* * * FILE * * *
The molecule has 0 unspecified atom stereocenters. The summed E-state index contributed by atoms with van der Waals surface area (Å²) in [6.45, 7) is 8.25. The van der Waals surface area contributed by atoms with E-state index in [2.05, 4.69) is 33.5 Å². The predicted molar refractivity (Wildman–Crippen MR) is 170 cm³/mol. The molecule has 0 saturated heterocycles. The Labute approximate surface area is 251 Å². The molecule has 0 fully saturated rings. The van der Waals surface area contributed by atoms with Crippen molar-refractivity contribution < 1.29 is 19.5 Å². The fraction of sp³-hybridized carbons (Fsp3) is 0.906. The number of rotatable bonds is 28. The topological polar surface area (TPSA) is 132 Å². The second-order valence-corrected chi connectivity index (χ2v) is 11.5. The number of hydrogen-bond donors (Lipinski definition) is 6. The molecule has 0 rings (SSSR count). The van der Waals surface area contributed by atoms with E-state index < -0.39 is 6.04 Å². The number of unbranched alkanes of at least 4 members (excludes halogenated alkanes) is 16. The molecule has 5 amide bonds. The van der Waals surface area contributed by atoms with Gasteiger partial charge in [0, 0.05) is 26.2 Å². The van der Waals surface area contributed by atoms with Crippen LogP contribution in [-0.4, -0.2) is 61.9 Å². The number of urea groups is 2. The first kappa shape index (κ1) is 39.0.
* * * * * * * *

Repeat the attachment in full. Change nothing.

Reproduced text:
The molecule has 0 unspecified atom stereocenters. The summed E-state index contributed by atoms with van der Waals surface area (Å²) in [6.45, 7) is 8.25. The van der Waals surface area contributed by atoms with E-state index in [2.05, 4.69) is 33.5 Å². The predicted molar refractivity (Wildman–Crippen MR) is 170 cm³/mol. The molecule has 0 saturated heterocycles. The Labute approximate surface area is 251 Å². The molecule has 0 fully saturated rings. The van der Waals surface area contributed by atoms with Crippen molar-refractivity contribution < 1.29 is 19.5 Å². The fraction of sp³-hybridized carbons (Fsp3) is 0.906. The number of rotatable bonds is 28. The topological polar surface area (TPSA) is 132 Å². The second-order valence-corrected chi connectivity index (χ2v) is 11.5. The number of hydrogen-bond donors (Lipinski definition) is 6. The molecule has 0 rings (SSSR count). The van der Waals surface area contributed by atoms with E-state index < -0.39 is 6.04 Å². The number of unbranched alkanes of at least 4 members (excludes halogenated alkanes) is 16. The molecule has 5 amide bonds. The van der Waals surface area contributed by atoms with Gasteiger partial charge in [0, 0.05) is 26.2 Å². The van der Waals surface area contributed by atoms with Crippen LogP contribution in [-0.4, -0.2) is 61.9 Å². The number of urea groups is 2. The first kappa shape index (κ1) is 39.0.